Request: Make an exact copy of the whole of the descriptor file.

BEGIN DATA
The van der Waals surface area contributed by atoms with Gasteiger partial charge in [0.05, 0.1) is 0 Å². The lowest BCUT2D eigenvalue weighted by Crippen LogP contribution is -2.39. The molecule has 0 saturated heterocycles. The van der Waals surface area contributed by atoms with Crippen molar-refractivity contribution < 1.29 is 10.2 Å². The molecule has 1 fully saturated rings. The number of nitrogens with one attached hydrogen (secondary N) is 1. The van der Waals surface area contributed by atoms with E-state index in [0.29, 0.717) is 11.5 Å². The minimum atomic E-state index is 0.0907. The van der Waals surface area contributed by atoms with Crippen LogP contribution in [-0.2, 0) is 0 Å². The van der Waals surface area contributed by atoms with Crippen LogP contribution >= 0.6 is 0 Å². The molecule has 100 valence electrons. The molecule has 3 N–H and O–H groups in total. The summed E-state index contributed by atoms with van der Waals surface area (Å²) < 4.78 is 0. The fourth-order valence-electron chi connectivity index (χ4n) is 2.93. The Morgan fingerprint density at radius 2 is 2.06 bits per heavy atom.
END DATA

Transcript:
The van der Waals surface area contributed by atoms with Gasteiger partial charge in [0.05, 0.1) is 0 Å². The lowest BCUT2D eigenvalue weighted by Crippen LogP contribution is -2.39. The molecule has 0 saturated heterocycles. The van der Waals surface area contributed by atoms with Crippen molar-refractivity contribution < 1.29 is 10.2 Å². The molecule has 1 fully saturated rings. The number of nitrogens with one attached hydrogen (secondary N) is 1. The van der Waals surface area contributed by atoms with E-state index in [0.29, 0.717) is 11.5 Å². The minimum atomic E-state index is 0.0907. The van der Waals surface area contributed by atoms with Crippen LogP contribution in [-0.2, 0) is 0 Å². The van der Waals surface area contributed by atoms with Crippen LogP contribution >= 0.6 is 0 Å². The molecule has 100 valence electrons. The molecule has 3 N–H and O–H groups in total. The summed E-state index contributed by atoms with van der Waals surface area (Å²) < 4.78 is 0. The fourth-order valence-electron chi connectivity index (χ4n) is 2.93. The Morgan fingerprint density at radius 2 is 2.06 bits per heavy atom.